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Packages can be searched and listed using the command aptitude search foo. The status of these packages are listed in the leftmost column. The values of these status is explained in the Aptitude manual: p not installed, i installed.

I see the status pi beside some packages. What does this status mean?

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From the manpage:

Unless you pass the -F option, the output of aptitude search will
look something like this:

   i   apt                             - Advanced front-end for dpkg
   pi  apt-build                       - frontend to apt to build, optimize and in
   cp  apt-file                        - APT package searching utility -- command-
   ihA raptor-utils                    - Raptor RDF Parser utilities

Each search result is listed on a separate line. The first
character of each line indicates the current state of the package:
the most common states are p, meaning that no trace of the package
exists on the system, c, meaning that the package was deleted but
its configuration files remain on the system, i, meaning that the
package is installed, and v, meaning that the package is virtual.
The second character indicates the stored action (if any; otherwise
a blank space is displayed) to be performed on the package, with
the most common actions being i, meaning that the package will be
installed, d, meaning that the package will be deleted, and p,
meaning that the package and its configuration files will be
removed. If the third character is A, the package was automatically
installed.

As it says:

  • p as the first character: no trace of the package exists on the system
  • i as the second character: the package will be installed

Also see:

  • Crap, The -1 wasn't intentional (was supposed to scroll in The Android app) and now i can’t remove it unless The answer is edited. Sorry! :-/ – mgor Aug 6 '15 at 6:58
  • @mgor you can after you edited it ;) – Rinzwind Aug 6 '15 at 7:17
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man aptitude says in part:

Unless you pass the -F option, the output of aptitude search will look something like this:

i   apt                             - Advanced front-end for dpkg
pi  apt-build                       - frontend to apt to build, optimize and in
cp  apt-file                        - APT package searching utility -- command-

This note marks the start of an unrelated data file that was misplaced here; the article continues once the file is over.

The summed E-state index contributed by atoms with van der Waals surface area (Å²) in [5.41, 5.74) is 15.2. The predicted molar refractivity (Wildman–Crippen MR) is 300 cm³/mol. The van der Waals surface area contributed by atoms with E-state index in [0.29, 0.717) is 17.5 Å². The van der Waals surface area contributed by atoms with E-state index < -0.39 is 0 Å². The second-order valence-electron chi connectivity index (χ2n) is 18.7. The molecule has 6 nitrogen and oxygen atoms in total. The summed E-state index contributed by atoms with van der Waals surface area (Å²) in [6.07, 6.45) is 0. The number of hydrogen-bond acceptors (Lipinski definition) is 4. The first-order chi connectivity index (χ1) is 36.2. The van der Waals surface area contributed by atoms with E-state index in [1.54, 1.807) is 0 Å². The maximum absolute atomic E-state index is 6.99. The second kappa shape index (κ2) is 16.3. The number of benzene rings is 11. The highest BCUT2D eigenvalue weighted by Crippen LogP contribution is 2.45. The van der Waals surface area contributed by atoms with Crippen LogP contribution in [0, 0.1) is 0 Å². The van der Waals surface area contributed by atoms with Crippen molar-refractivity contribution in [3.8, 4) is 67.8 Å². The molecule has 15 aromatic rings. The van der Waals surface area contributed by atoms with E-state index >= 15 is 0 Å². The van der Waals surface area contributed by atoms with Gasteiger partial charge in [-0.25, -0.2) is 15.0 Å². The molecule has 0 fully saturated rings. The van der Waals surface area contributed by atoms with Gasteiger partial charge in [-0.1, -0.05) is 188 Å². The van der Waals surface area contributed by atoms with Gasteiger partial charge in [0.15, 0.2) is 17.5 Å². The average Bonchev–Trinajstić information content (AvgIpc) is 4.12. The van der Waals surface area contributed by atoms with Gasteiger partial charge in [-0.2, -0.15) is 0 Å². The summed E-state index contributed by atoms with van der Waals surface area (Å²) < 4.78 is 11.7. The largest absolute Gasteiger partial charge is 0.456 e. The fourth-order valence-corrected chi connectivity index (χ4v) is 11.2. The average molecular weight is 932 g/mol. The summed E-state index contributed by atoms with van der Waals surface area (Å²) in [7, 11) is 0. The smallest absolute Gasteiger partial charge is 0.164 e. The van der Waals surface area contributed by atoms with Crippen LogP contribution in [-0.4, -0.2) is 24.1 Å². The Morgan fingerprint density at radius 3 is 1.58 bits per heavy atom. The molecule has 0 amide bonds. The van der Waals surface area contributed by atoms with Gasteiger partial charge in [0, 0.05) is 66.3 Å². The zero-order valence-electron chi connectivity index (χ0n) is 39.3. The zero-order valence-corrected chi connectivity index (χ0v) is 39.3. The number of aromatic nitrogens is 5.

ihA raptor-utils                    - Raptor RDF Parser utilities

Each search result is listed on a separate line. The first character of each line indicates the current state of the package: the most common states are p, meaning that no trace of the package exists on the system, c, meaning that the package was deleted but its configuration files remain on the system, i, meaning that the package is installed, and v, meaning that the package is virtual. The second character indicates the stored action (if any; otherwise a blank space is displayed) to be performed on the package, with the most common actions being i, meaning that the package will be installed, d, meaning that the package will be deleted, and p, meaning that the package and its configuration files will be removed. If the third character is A, the package was automatically installed.

For a complete list of the possible state and action flags, see the section “Accessing Package Information” in the aptitude reference guide. To customize the output of search, see the command-line options -F and --sort.

  • How can there be no trace of the package (p) and it is also installed (i) at the same time? That confusion is the reason I asked this question :-) – Ashwin Nanjappa Aug 6 '15 at 6:16
  • @AshwinNanjappa relevant part: "The second character indicates the stored action to be performed on the package, with the most common actions being i, meaning that the package will be installed" – Rinzwind Aug 6 '15 at 7:29
  • @Rinzwind Sorry for this naive question: what does it mean that "it will be installed". When and how will this package be installed by itself? On apt-get upgrade? – Ashwin Nanjappa Aug 6 '15 at 7:39
  • When you tell apt-get to install the package (or something that depends on it). – Rinzwind Aug 6 '15 at 7:58
  • @AshwinNanjappa it doesn't mean that it will be installed automatically, but that if something requires it, and you assent, it will be installed. – muru Aug 6 '15 at 8:30

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